Just under a year ago, the entire world was gripped with fear over the ongoing Ebola outbreak in West Africa, which has to date claimed more than 11,000 lives. But as the largest Ebola outbreak in history started to dwindle and stabilize, there's a strong chance that an event of this scale will never be repeated. The World Health Organization (WHO) has announced a promising new Ebola vaccine that has been 100 percent effective in preventing the spread of the disease after a four-month trial. The new treatment has been called a game-changer in protecting people against Ebola, but when will it be available to the masses, and where?
The trial for the single-dose VSV-ZEBOV vaccine began on March 23 in Guinea, where researchers employed a strategy that created a "protective ring" around the infected. When a new patient was diagnosed, the vaccine would be given to his or her family, friends, and other close contacts to curb further spreading. Researchers vaccinated one group immediately and another group after three weeks. The vaccine showed 100-percent effectiveness in the group who was vaccinated immediately, while 16 cases of Ebola arose from the group that was vaccinated later.
Bertrand Draguez, medical director of Médecins sans Frontières (MSF), told BBC News, "With such high efficacy, all affected countries should immediately start and multiply ring vaccinations to break chains of transmission and vaccinate all frontline workers to protect them."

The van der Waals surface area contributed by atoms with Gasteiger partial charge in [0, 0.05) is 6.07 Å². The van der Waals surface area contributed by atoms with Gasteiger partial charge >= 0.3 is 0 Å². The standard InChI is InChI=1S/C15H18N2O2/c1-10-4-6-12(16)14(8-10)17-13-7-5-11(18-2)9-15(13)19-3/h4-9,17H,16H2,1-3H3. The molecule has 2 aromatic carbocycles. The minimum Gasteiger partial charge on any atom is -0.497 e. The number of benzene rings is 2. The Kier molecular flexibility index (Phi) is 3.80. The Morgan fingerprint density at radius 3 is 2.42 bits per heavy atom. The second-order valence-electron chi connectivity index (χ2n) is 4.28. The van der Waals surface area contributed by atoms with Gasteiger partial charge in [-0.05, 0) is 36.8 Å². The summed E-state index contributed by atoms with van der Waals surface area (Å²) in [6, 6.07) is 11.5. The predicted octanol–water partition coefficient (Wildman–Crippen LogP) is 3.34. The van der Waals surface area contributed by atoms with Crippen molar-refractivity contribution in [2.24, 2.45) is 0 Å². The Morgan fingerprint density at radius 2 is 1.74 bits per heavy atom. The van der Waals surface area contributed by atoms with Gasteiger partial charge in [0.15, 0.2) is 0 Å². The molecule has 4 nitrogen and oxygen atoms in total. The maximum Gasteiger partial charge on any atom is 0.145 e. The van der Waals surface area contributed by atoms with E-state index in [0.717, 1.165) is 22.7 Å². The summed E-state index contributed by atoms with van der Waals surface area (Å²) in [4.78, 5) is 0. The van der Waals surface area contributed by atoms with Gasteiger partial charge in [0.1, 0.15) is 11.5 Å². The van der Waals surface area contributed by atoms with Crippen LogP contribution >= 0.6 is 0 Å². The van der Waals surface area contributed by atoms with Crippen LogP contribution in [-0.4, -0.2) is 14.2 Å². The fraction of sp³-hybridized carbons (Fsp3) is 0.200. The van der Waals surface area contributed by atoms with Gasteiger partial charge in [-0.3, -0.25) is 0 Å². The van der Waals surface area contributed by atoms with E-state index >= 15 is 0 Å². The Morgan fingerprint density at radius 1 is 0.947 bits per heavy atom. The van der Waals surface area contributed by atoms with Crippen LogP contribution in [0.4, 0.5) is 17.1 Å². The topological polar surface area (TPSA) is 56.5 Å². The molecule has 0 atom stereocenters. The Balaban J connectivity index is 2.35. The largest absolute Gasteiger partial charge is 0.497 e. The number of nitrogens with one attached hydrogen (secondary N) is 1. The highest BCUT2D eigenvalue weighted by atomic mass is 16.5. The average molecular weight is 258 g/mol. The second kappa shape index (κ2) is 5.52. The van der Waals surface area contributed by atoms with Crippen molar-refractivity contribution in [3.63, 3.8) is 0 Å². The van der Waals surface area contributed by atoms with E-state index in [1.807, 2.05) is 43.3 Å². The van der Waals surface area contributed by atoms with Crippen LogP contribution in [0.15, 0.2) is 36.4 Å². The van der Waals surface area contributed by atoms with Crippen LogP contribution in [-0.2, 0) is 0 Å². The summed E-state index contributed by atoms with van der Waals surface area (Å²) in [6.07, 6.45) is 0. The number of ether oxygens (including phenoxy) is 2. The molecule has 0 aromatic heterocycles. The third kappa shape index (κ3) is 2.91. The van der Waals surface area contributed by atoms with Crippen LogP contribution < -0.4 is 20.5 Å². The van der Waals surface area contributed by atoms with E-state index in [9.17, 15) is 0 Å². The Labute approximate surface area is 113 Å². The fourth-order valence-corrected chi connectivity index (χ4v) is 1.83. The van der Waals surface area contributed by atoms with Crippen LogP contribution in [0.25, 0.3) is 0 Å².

Indeed, the new vaccine has shown remarkably promising results that could spell the end of the current outbreak and prevent future outbreaks, so when will it be ready for mass production? According to Dr. Margaret Chan, the general-director of WHO, it will take weeks, and possibly even months, before new supplies can be produced, and that's likely just for the continuation of the trial. The trial is expected to continue with the next step being vaccinating patients between 13 and 17, and possibly even younger.
Last October, WHO announced that millions of doses of experimental vaccines would be produced by the end of 2015, although it had no plans to mass produce them before the middle of the year. At the time, Dr. Marie Paule Kieny, a WHO assistant director-general, told BBC News, "While we hope that the massive response, which has been put in place will have an impact on the epidemic, it is still prudent to prepare to have as much vaccine available as possible if they are proven effective."
As for where it will be available, the vaccine will be provided to patients and health care workers in Ebola-stricken countries with no current plans to distribute elsewhere. For now, the people of West Africa and the health care workers on the frontline can heave a major sigh of relief that such a breakthrough is under way.
As Professor John Edmunds, of the London School of Hygiene & Tropical Medicine, who helped design the trial, told BBC News, "The trial is still continuing, these are interim results which need confirming, but there's now light at the end of the tunnel."
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